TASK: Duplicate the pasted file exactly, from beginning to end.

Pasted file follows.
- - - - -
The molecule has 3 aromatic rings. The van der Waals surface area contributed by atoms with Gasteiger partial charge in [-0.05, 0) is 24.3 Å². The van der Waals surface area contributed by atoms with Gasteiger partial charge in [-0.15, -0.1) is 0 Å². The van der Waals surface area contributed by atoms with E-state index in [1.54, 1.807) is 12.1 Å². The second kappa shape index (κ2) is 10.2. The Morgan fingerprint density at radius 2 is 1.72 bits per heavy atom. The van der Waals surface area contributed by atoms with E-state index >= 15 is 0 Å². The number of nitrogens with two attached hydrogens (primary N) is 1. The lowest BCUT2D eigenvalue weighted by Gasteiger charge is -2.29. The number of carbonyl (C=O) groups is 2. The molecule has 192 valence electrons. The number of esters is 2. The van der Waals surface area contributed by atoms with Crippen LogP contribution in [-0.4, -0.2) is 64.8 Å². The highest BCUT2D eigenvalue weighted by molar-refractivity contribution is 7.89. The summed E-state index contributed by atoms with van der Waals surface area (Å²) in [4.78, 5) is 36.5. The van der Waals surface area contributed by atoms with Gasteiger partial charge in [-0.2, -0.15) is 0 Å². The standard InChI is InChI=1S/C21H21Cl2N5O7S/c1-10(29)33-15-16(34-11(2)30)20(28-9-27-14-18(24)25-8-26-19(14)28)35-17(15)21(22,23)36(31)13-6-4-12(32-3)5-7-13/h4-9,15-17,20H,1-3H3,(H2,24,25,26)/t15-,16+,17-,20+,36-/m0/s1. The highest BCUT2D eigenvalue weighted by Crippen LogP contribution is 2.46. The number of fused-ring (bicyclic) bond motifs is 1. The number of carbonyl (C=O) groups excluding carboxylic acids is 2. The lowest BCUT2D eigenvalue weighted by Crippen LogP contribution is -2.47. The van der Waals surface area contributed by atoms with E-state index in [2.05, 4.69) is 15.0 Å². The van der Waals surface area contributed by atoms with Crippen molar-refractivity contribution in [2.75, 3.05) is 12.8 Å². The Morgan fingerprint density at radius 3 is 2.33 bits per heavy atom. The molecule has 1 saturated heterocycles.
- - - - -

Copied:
The molecule has 3 aromatic rings. The van der Waals surface area contributed by atoms with Gasteiger partial charge in [-0.05, 0) is 24.3 Å². The van der Waals surface area contributed by atoms with Gasteiger partial charge in [-0.15, -0.1) is 0 Å². The van der Waals surface area contributed by atoms with E-state index in [1.54, 1.807) is 12.1 Å². The second kappa shape index (κ2) is 10.2. The Morgan fingerprint density at radius 2 is 1.72 bits per heavy atom. The van der Waals surface area contributed by atoms with E-state index >= 15 is 0 Å². The number of nitrogens with two attached hydrogens (primary N) is 1. The lowest BCUT2D eigenvalue weighted by Gasteiger charge is -2.29. The number of carbonyl (C=O) groups is 2. The molecule has 192 valence electrons. The number of esters is 2. The van der Waals surface area contributed by atoms with Crippen LogP contribution in [-0.4, -0.2) is 64.8 Å². The highest BCUT2D eigenvalue weighted by molar-refractivity contribution is 7.89. The summed E-state index contributed by atoms with van der Waals surface area (Å²) in [4.78, 5) is 36.5. The van der Waals surface area contributed by atoms with Gasteiger partial charge in [-0.2, -0.15) is 0 Å². The standard InChI is InChI=1S/C21H21Cl2N5O7S/c1-10(29)33-15-16(34-11(2)30)20(28-9-27-14-18(24)25-8-26-19(14)28)35-17(15)21(22,23)36(31)13-6-4-12(32-3)5-7-13/h4-9,15-17,20H,1-3H3,(H2,24,25,26)/t15-,16+,17-,20+,36-/m0/s1. The highest BCUT2D eigenvalue weighted by Crippen LogP contribution is 2.46. The number of fused-ring (bicyclic) bond motifs is 1. The number of carbonyl (C=O) groups excluding carboxylic acids is 2. The lowest BCUT2D eigenvalue weighted by Crippen LogP contribution is -2.47. The van der Waals surface area contributed by atoms with E-state index in [2.05, 4.69) is 15.0 Å². The van der Waals surface area contributed by atoms with Crippen molar-refractivity contribution in [2.75, 3.05) is 12.8 Å². The Morgan fingerprint density at radius 3 is 2.33 bits per heavy atom. The molecule has 1 saturated heterocycles.